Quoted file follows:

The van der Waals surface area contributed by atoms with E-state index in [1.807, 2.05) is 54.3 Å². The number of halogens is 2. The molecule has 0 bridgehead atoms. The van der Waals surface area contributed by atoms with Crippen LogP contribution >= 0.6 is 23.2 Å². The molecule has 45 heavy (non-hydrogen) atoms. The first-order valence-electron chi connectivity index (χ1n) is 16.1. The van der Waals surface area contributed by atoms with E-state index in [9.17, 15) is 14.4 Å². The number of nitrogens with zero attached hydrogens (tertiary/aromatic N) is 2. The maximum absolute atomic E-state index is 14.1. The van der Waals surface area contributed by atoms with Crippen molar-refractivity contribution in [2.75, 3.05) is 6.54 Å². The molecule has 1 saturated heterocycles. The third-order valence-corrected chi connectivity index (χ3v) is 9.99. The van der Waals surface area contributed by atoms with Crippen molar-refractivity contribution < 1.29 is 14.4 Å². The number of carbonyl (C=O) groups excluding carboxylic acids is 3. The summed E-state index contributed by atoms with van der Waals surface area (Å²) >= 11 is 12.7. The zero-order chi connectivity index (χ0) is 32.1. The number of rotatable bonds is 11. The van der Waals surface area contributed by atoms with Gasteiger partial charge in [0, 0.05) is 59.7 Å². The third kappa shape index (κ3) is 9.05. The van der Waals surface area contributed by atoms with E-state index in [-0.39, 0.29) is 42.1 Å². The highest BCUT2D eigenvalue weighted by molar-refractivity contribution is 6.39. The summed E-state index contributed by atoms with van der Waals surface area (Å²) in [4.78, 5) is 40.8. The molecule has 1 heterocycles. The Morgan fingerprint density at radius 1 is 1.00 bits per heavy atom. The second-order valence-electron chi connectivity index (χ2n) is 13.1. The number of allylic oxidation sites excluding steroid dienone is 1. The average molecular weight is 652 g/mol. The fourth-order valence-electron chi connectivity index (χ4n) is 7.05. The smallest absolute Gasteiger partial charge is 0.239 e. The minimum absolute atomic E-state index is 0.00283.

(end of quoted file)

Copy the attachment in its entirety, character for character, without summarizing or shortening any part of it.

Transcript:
The van der Waals surface area contributed by atoms with E-state index in [1.807, 2.05) is 54.3 Å². The number of halogens is 2. The molecule has 0 bridgehead atoms. The van der Waals surface area contributed by atoms with Crippen LogP contribution >= 0.6 is 23.2 Å². The molecule has 45 heavy (non-hydrogen) atoms. The first-order valence-electron chi connectivity index (χ1n) is 16.1. The van der Waals surface area contributed by atoms with E-state index in [9.17, 15) is 14.4 Å². The number of nitrogens with zero attached hydrogens (tertiary/aromatic N) is 2. The maximum absolute atomic E-state index is 14.1. The van der Waals surface area contributed by atoms with Crippen molar-refractivity contribution in [2.75, 3.05) is 6.54 Å². The molecule has 1 saturated heterocycles. The third-order valence-corrected chi connectivity index (χ3v) is 9.99. The van der Waals surface area contributed by atoms with Crippen molar-refractivity contribution < 1.29 is 14.4 Å². The number of carbonyl (C=O) groups excluding carboxylic acids is 3. The summed E-state index contributed by atoms with van der Waals surface area (Å²) >= 11 is 12.7. The zero-order chi connectivity index (χ0) is 32.1. The number of rotatable bonds is 11. The van der Waals surface area contributed by atoms with Gasteiger partial charge in [0, 0.05) is 59.7 Å². The third kappa shape index (κ3) is 9.05. The van der Waals surface area contributed by atoms with E-state index in [-0.39, 0.29) is 42.1 Å². The highest BCUT2D eigenvalue weighted by molar-refractivity contribution is 6.39. The summed E-state index contributed by atoms with van der Waals surface area (Å²) in [4.78, 5) is 40.8. The molecule has 1 heterocycles. The Morgan fingerprint density at radius 1 is 1.00 bits per heavy atom. The second-order valence-electron chi connectivity index (χ2n) is 13.1. The number of allylic oxidation sites excluding steroid dienone is 1. The average molecular weight is 652 g/mol. The fourth-order valence-electron chi connectivity index (χ4n) is 7.05. The smallest absolute Gasteiger partial charge is 0.239 e. The minimum absolute atomic E-state index is 0.00283.